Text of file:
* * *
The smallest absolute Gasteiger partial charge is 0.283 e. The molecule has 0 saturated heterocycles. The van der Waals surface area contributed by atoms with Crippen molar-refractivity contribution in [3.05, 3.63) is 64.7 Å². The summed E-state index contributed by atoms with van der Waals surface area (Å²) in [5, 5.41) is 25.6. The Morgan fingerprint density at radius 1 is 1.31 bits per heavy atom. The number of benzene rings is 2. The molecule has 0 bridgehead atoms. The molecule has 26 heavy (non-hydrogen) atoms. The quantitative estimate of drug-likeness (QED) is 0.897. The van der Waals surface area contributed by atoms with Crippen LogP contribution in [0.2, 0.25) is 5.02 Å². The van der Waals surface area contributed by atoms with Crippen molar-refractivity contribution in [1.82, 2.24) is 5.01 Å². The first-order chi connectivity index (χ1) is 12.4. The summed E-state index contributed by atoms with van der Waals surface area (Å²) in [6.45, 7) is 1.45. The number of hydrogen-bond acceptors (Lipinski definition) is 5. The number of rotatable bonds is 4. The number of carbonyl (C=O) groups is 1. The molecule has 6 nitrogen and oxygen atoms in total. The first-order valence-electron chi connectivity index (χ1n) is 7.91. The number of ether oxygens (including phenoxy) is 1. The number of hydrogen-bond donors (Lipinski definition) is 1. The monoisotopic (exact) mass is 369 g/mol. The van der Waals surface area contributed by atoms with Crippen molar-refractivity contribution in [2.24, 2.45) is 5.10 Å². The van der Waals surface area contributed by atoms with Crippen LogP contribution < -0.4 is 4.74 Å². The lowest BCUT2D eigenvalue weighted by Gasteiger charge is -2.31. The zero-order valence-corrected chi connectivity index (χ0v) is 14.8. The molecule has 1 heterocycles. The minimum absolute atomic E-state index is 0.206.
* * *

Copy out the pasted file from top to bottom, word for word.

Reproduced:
The smallest absolute Gasteiger partial charge is 0.283 e. The molecule has 0 saturated heterocycles. The van der Waals surface area contributed by atoms with Crippen molar-refractivity contribution in [3.05, 3.63) is 64.7 Å². The summed E-state index contributed by atoms with van der Waals surface area (Å²) in [5, 5.41) is 25.6. The Morgan fingerprint density at radius 1 is 1.31 bits per heavy atom. The number of benzene rings is 2. The molecule has 0 bridgehead atoms. The molecule has 26 heavy (non-hydrogen) atoms. The quantitative estimate of drug-likeness (QED) is 0.897. The van der Waals surface area contributed by atoms with Crippen LogP contribution in [0.2, 0.25) is 5.02 Å². The van der Waals surface area contributed by atoms with Crippen molar-refractivity contribution in [1.82, 2.24) is 5.01 Å². The first-order chi connectivity index (χ1) is 12.4. The summed E-state index contributed by atoms with van der Waals surface area (Å²) in [6.45, 7) is 1.45. The number of hydrogen-bond acceptors (Lipinski definition) is 5. The number of rotatable bonds is 4. The number of carbonyl (C=O) groups is 1. The molecule has 6 nitrogen and oxygen atoms in total. The first-order valence-electron chi connectivity index (χ1n) is 7.91. The number of ether oxygens (including phenoxy) is 1. The number of hydrogen-bond donors (Lipinski definition) is 1. The monoisotopic (exact) mass is 369 g/mol. The van der Waals surface area contributed by atoms with Crippen molar-refractivity contribution in [2.24, 2.45) is 5.10 Å². The van der Waals surface area contributed by atoms with Crippen LogP contribution < -0.4 is 4.74 Å². The lowest BCUT2D eigenvalue weighted by Gasteiger charge is -2.31. The zero-order valence-corrected chi connectivity index (χ0v) is 14.8. The molecule has 1 heterocycles. The minimum absolute atomic E-state index is 0.206.